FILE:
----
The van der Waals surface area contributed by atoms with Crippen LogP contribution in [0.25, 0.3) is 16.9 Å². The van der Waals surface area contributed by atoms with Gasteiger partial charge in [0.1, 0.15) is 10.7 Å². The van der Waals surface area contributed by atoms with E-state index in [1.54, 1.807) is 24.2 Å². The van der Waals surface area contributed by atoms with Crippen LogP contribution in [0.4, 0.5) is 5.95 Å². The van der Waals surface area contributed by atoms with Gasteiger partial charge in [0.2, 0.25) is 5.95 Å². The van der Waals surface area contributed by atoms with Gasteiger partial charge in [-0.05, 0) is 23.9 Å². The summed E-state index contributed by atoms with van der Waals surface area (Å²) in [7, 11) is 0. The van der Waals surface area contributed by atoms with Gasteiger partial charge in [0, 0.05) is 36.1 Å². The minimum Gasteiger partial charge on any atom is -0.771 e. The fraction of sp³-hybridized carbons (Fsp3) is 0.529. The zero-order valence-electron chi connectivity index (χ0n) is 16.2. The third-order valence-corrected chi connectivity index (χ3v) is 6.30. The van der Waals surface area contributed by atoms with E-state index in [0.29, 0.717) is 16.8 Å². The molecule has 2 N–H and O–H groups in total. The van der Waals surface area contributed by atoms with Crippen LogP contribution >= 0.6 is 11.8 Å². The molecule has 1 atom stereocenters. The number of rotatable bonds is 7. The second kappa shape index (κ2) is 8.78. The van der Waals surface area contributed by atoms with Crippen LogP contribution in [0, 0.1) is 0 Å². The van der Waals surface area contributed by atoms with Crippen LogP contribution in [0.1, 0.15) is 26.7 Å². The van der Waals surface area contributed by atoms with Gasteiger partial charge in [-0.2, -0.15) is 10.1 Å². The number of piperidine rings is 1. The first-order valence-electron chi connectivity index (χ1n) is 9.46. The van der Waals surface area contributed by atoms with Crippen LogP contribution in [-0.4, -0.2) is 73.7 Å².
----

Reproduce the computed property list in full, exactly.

The van der Waals surface area contributed by atoms with Crippen LogP contribution in [0.25, 0.3) is 16.9 Å². The van der Waals surface area contributed by atoms with Gasteiger partial charge in [0.1, 0.15) is 10.7 Å². The van der Waals surface area contributed by atoms with E-state index in [1.54, 1.807) is 24.2 Å². The van der Waals surface area contributed by atoms with Crippen LogP contribution in [0.4, 0.5) is 5.95 Å². The van der Waals surface area contributed by atoms with Gasteiger partial charge in [0.2, 0.25) is 5.95 Å². The van der Waals surface area contributed by atoms with Gasteiger partial charge in [-0.05, 0) is 23.9 Å². The summed E-state index contributed by atoms with van der Waals surface area (Å²) in [7, 11) is 0. The van der Waals surface area contributed by atoms with Gasteiger partial charge in [0, 0.05) is 36.1 Å². The minimum Gasteiger partial charge on any atom is -0.771 e. The fraction of sp³-hybridized carbons (Fsp3) is 0.529. The zero-order valence-electron chi connectivity index (χ0n) is 16.2. The third-order valence-corrected chi connectivity index (χ3v) is 6.30. The van der Waals surface area contributed by atoms with E-state index in [0.29, 0.717) is 16.8 Å². The molecule has 2 N–H and O–H groups in total. The van der Waals surface area contributed by atoms with Crippen LogP contribution >= 0.6 is 11.8 Å². The molecule has 1 atom stereocenters. The number of rotatable bonds is 7. The second kappa shape index (κ2) is 8.78. The van der Waals surface area contributed by atoms with Crippen LogP contribution in [0, 0.1) is 0 Å². The van der Waals surface area contributed by atoms with Crippen LogP contribution in [0.1, 0.15) is 26.7 Å². The van der Waals surface area contributed by atoms with Gasteiger partial charge in [-0.2, -0.15) is 10.1 Å². The number of piperidine rings is 1. The first-order valence-electron chi connectivity index (χ1n) is 9.46. The van der Waals surface area contributed by atoms with Crippen LogP contribution in [-0.4, -0.2) is 73.7 Å².